Officers Using Force: A New Epidemic
BY: Samiha Mozammel
The past month has seen countless cases of police brutality towards minority groups; it has almost started to feel like a daily occurrence. The newest case added to the mix? The killing of a 62-year-old man by the name of Ejaz Chaudhry.
Ejaz was fatally shot by Peel Regional Police after they had received a distress call to conduct a wellness check. Officers were called to the residence as family members of Ejaz were concerned that he might be of danger to himself, as he was schizophrenic. Ejaz locked himself into the room where police soon entered with force after family members of Ejaz had begged them not to enter in a forceful manner, as it would scare the man. Eye witness reports say police believed Ejaz had access to weapons and was a danger to himself, and that upon entering the apartment, the police used a taser and fired rubber bullets. An officer used their firearm multiple times after this, killing Ejaz on scene. Family of Ejaz say that he would not have used a weapon and that he was described as a “harmless man”.
In the days following, family, friends, and community members have taken to the streets to protest the wrongful death of Ejaz. Protesters believe the way the officers handled the situation was horrific. They were called out of distress as his family members expected them to help, but in turn the officers caused Ejaz’s untimely death. NDP leader Jagmeet Singh has also spoken on this, expressing that officers should not be the ones responding to distress calls, but should be healthcare workers. Many people agree with this statement, saying that officers have no training in de-escalating a situation where the person is a danger to themselves or where mental illness is involved. If officers have no knowledge of how mental illness works, how can they successfully provide the help that civilians need in times of crisis?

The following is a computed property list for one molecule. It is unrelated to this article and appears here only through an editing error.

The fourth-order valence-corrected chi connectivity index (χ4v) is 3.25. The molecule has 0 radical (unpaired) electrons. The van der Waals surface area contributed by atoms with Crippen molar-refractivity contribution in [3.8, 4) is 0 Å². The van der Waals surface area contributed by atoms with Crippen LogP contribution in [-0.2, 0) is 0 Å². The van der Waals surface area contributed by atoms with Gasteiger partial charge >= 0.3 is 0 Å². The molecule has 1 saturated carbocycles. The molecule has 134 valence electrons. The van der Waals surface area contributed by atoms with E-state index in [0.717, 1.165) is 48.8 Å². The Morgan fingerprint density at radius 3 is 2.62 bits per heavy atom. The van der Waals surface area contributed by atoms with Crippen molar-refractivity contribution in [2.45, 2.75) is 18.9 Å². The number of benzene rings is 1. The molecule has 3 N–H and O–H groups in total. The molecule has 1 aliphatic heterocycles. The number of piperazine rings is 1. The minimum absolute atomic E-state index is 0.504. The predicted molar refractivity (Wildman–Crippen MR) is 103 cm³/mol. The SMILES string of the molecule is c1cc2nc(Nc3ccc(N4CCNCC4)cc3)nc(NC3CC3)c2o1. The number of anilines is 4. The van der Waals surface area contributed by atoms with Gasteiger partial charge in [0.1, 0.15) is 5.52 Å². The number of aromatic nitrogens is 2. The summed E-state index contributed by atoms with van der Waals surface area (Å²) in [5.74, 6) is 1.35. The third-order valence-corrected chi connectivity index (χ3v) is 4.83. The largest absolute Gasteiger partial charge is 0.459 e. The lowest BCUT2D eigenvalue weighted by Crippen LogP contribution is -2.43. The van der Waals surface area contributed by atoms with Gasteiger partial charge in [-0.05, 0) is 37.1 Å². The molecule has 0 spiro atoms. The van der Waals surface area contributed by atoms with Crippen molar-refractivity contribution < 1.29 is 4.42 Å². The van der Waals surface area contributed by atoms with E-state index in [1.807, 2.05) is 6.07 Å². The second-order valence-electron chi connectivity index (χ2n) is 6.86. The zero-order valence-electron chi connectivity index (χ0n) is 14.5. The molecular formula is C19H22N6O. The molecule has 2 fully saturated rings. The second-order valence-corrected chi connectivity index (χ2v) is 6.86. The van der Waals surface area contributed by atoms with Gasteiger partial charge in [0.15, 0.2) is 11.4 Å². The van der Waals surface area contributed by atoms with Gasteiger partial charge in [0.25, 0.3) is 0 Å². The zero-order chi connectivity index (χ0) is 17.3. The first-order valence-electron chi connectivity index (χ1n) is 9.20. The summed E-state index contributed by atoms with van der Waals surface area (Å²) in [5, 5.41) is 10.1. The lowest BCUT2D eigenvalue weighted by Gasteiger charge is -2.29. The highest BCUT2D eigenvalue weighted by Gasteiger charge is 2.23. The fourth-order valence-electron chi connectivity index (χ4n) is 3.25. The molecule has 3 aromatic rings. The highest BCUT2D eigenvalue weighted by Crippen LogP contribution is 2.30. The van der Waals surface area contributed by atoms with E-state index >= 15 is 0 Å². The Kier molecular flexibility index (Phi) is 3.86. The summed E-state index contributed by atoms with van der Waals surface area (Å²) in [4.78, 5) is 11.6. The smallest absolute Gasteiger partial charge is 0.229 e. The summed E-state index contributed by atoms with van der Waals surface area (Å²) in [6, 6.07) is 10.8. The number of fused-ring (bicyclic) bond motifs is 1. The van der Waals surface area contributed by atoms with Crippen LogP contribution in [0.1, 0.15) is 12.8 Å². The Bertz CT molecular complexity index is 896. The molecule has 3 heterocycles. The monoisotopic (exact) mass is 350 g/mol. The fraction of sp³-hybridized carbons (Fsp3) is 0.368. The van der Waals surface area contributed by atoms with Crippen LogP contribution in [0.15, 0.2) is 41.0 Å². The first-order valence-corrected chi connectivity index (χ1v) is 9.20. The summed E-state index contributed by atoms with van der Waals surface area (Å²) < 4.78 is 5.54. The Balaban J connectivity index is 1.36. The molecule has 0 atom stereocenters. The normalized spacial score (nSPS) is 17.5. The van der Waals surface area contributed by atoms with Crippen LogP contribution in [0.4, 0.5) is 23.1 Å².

The story of Ejaz Chaudhry is the second in the past few weeks regarding a wrongful killing during a distress call. Regis Korchinski-Paquet fell from her balcony on May 27th after officers had entered her residence responding to a distress call of a similar manner. Earlier in April, Peel Police had fatally shot a man by the name of D’Andre Campbell who had called 911 in distress, as he also had a history of mental illness and posed a threat to himself.
Some believe these cases may be racially charged, as Regis and D’Andre were both black, while Ejaz was South Asian. Others believe that officers act on instinct, or are too “trigger-happy”. Officers failed to and will continue to fail to keep civilians safe if they use force and lethal weapons during these distress calls. In these times of crisis, officers failed to protect the lives of these three victims and countless others. Many believe Ejaz would still be here if the police had not been called that night.
Wrongful deaths at the hands of police should be looked into extensively, especially if it seems to be a common occurrence. Police are meant to protect and serve, but they are not equipped with the knowledge and expertise to do exactly that. The system is broken, and Canadians are demanding reform.
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